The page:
Friday February 26th
Is it only the end of day 2?? We are now exhausted and overloaded with information, images, food and emotions. What a day! We started with a history lesson from La’o Hamutuk while we sat under a thatched roof during a torrential down pour. There are so many issues here in such a newly independent country. One tries to draw parallels with other situations but there really is no model or example to work from. The tragedies of a “Scorched Earth Campaign”, political turmoil, violence, colonialism, occupation, forced famine, a resistance movement now a military, a first ever police force to introduce and enforce the new laws that are a patchwork of new laws; they seem to have seen it all here and in such a short period of time. The work of our partner La’o Hamutuk is to try and make some sense of all the intentions and actions of the international institutions present in the country by monitoring, analyzing and reporting on the issues relating to the physical, economic and social reconstruction and development of the country. We had so many questions and great conversations that it was hard to leave. But next we were off to visit the Timor Radio Station that was established in 1993 by
Development & Peace through the local Catholic Church during the occupation years. This has been fundamental in helping to create a voice for the people and provides an avenue for civic education programming. So much of what we take for granted in our country has been thrust upon people here in a very short time as the veil of terror and control lifts and people try to understand the new roles they play in creating a civil society. We proceeded to be the guests on today’s live cross country call in show. For an hour we responded to questions and conversed over the air with people which only ended after the producers cut us off so we would not miss our next appointment.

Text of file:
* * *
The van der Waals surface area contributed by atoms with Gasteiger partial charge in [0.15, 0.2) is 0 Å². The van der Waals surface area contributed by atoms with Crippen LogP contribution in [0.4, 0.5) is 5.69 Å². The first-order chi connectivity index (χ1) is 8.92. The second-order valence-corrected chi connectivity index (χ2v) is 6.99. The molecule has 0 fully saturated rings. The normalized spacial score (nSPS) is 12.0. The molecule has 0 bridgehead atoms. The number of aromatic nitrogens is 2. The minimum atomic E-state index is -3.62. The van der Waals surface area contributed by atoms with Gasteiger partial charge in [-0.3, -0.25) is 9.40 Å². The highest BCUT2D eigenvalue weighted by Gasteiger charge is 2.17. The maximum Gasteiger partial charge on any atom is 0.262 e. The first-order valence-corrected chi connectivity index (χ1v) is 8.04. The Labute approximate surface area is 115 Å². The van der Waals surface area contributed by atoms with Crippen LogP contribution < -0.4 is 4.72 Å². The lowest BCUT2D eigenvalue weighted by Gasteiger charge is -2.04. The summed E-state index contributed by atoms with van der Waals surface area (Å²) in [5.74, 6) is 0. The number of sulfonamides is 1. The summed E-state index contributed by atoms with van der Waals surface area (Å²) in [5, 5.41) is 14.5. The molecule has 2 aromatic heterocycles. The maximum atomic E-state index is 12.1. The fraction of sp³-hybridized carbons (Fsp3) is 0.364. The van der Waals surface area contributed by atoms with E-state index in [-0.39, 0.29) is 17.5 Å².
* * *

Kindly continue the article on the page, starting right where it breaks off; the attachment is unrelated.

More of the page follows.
Off to meet the head of Political Policies for the UN mission in East Timor. More background and a better appreciation for the complexities involved in “everything”. From coordination of agencies, the politics of a foreign presence, to protocol and on and on it goes. There is no easy answer or short term plan that will make everything all right. Just as there is no logic in staying too long in a place where the people are working towards the goal of complete self reliance. We left with many conversations still going on and the vans were full of chatter about what we just learned. Trying to figure out if the glass was half full or half empty after a 12 year UN presence, is it working? Depends who you talk to. That question was soon answered in another manner. A trip to an orphanage was proof enough that some people can see a direct positive result for all the hard work and tireless energy they seem to have and with no politics involved. We met 51 kids who sang and danced and showed us around as if we were the toast of the town. What a delight and a perfect way to end an exhausting day by being around the youthful energy of tomorrow’s leaders.
PS: While meeting with the United Nations fellow today we were informed that the United Nations Security Council will pass a resoltion to extend its peacekeeping mission here for another 1-2 years.(though it officially had not occured yet as we are 17 hours ahead here) Their mandate was to run out this week, though there was no shred of evidence that anyone was packing their bags just yet.